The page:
Why not mix them up? Some of the greatest writers have drunk whisky. I’m not advocating that for anyone — I never write unless I’m sober, and responsible imbibing is the message here. But I think they can go together. I often have a dram while I’m reading. Both I do at the end of the day to relax. And since I muse a lot about other weird stuff, I’ll be writing about whisky to relax, too.
Note: what I won’t be doing is getting overly-wrought in my descriptions. I do not pretend to be a super-taster, capable of discriminating upon which Caribbean island my toffee was browned. And that’s OK as most likely, you aren’t either. So we’ll keep it sane.
Whisky Review: The Macallan 12
So let’s start with a standard and safe selection, a dram no one will criticize you for buying and everyone will enjoy (no overpowering peat, smoke or oil). The Macallan 12-year-old.
Whenever you see a whisky that’s ‘the’ something, you can bet it has been around a long time. But it does not necessarily mean it is good. ‘The Glenlivet’ 12-year-old, for example, has been around for ages. The Glenlivet is the first single-malt many (such as I ) tried and it has admirers, but to me, the cost/benefit just is not there. The Glenlivet to my palate is uninspiring — just not a lot of ‘there’ there. For a bit more you can get Highland Park 12, which has vastly more character, or Ardbeg, .
But back to the Macallan 12. You have to give those folks at Macallan credit. They use barrels that have been used to age sherry. But not just any barrels — they buy the barrels themselves, from wood they select, then essentially rent them to the sherry producers and get them back after a single run. So Macallan guarantees a steady supply of sherry-aged oak in top condition.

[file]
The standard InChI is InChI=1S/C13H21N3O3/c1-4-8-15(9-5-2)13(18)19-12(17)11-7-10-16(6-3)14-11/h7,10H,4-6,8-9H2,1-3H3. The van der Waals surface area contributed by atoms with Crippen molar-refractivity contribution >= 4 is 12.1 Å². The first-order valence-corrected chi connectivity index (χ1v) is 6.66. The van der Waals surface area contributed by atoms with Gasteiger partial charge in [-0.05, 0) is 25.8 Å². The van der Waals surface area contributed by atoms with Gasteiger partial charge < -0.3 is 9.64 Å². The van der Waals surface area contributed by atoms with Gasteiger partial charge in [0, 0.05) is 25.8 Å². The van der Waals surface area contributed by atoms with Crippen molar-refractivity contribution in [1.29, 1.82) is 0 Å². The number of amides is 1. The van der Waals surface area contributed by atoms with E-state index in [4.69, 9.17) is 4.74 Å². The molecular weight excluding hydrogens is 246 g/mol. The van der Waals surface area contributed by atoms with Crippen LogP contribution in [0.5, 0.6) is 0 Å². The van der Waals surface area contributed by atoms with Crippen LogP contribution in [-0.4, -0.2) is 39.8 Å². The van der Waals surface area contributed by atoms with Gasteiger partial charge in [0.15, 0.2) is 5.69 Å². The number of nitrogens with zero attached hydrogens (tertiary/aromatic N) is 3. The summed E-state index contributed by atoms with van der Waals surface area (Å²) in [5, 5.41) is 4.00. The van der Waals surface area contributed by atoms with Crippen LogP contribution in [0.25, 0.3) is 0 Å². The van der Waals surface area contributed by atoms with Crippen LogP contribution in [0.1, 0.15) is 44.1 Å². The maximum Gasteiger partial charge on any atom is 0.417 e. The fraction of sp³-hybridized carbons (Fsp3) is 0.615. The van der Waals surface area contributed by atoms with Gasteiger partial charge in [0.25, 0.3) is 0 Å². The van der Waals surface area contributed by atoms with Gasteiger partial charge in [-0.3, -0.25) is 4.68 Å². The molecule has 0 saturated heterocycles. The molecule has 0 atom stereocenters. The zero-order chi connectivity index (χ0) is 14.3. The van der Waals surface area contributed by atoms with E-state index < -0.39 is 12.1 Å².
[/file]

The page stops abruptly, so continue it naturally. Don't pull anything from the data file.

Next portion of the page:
And, if you are lucky enough to be in a country where the 12-year-old is still available, you have a whisky that has aged in these fine barrels for 12 years. The finishing of this whisky is impeccable — you can read about it on their website, and this is a case where the ‘marketing flack’ is backed up by execution. The Macallan is never too bitter, or dusty-tasting, nor does it carry off-putting odd flavors like machine oil that work themselves into lesser whiskies.
You may not see the 12 but the ‘Select Oak’ in your local shop. That has happened here in Portland. This product is part of a new and unwelcome trend in Scotland of making whiskies with ‘no age statement.’ Which means, they are selling younger whiskies, usually prepared with some gambit like multiple woods or smaller casks, and usually at higher cost that the old-line 12-year-olds. Happily, Macallan continues to release their 12, 18 and 25-year old expressions of their signature Sherry Oak line. I’ll be pestering my local shops to carry them.
Nose: Sweet butterscotch, plum, prune, bit of floral. Barest hint of smoke
Palate: Sweet but balanced, rich fruit, chewy: Lyles Golden Syrup, touch of rosewater. Smooth, a little bitterness from oak tannins to balance out the sherry.
Finish: Quick and simple, a touch of oak.
Bottom line: On the expensive side of the Glenlivets or Glenfiddich 12s. Relative to other sherried drams, better than Aberlour 12, more balanced than Auchentoshan 12, not equal to the Aberlour a’ Bunadh or Bunnahabhain 12 (but also fewer $$).